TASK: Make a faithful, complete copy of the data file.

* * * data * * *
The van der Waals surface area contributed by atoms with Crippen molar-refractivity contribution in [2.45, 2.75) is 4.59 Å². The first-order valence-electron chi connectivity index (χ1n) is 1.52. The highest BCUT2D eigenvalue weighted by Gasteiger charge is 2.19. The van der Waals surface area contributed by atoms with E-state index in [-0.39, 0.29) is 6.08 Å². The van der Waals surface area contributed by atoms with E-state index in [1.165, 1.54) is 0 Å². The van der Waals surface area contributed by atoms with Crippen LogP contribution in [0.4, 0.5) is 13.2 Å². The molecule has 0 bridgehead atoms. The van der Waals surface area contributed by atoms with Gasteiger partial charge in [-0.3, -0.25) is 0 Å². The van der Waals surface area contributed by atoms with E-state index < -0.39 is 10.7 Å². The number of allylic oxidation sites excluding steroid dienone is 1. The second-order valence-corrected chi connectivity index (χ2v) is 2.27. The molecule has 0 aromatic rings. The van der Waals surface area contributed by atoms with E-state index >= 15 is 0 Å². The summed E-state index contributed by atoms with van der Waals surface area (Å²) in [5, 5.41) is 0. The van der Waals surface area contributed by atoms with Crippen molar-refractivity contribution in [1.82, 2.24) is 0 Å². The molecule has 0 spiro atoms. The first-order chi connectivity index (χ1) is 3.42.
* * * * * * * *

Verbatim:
The van der Waals surface area contributed by atoms with Crippen molar-refractivity contribution in [2.45, 2.75) is 4.59 Å². The first-order valence-electron chi connectivity index (χ1n) is 1.52. The highest BCUT2D eigenvalue weighted by Gasteiger charge is 2.19. The van der Waals surface area contributed by atoms with E-state index in [-0.39, 0.29) is 6.08 Å². The van der Waals surface area contributed by atoms with E-state index in [1.165, 1.54) is 0 Å². The van der Waals surface area contributed by atoms with Crippen LogP contribution in [0.4, 0.5) is 13.2 Å². The molecule has 0 bridgehead atoms. The van der Waals surface area contributed by atoms with Gasteiger partial charge in [-0.3, -0.25) is 0 Å². The van der Waals surface area contributed by atoms with E-state index < -0.39 is 10.7 Å². The number of allylic oxidation sites excluding steroid dienone is 1. The second-order valence-corrected chi connectivity index (χ2v) is 2.27. The molecule has 0 aromatic rings. The van der Waals surface area contributed by atoms with E-state index >= 15 is 0 Å². The summed E-state index contributed by atoms with van der Waals surface area (Å²) in [5, 5.41) is 0. The van der Waals surface area contributed by atoms with Crippen molar-refractivity contribution in [1.82, 2.24) is 0 Å². The molecule has 0 spiro atoms. The first-order chi connectivity index (χ1) is 3.42.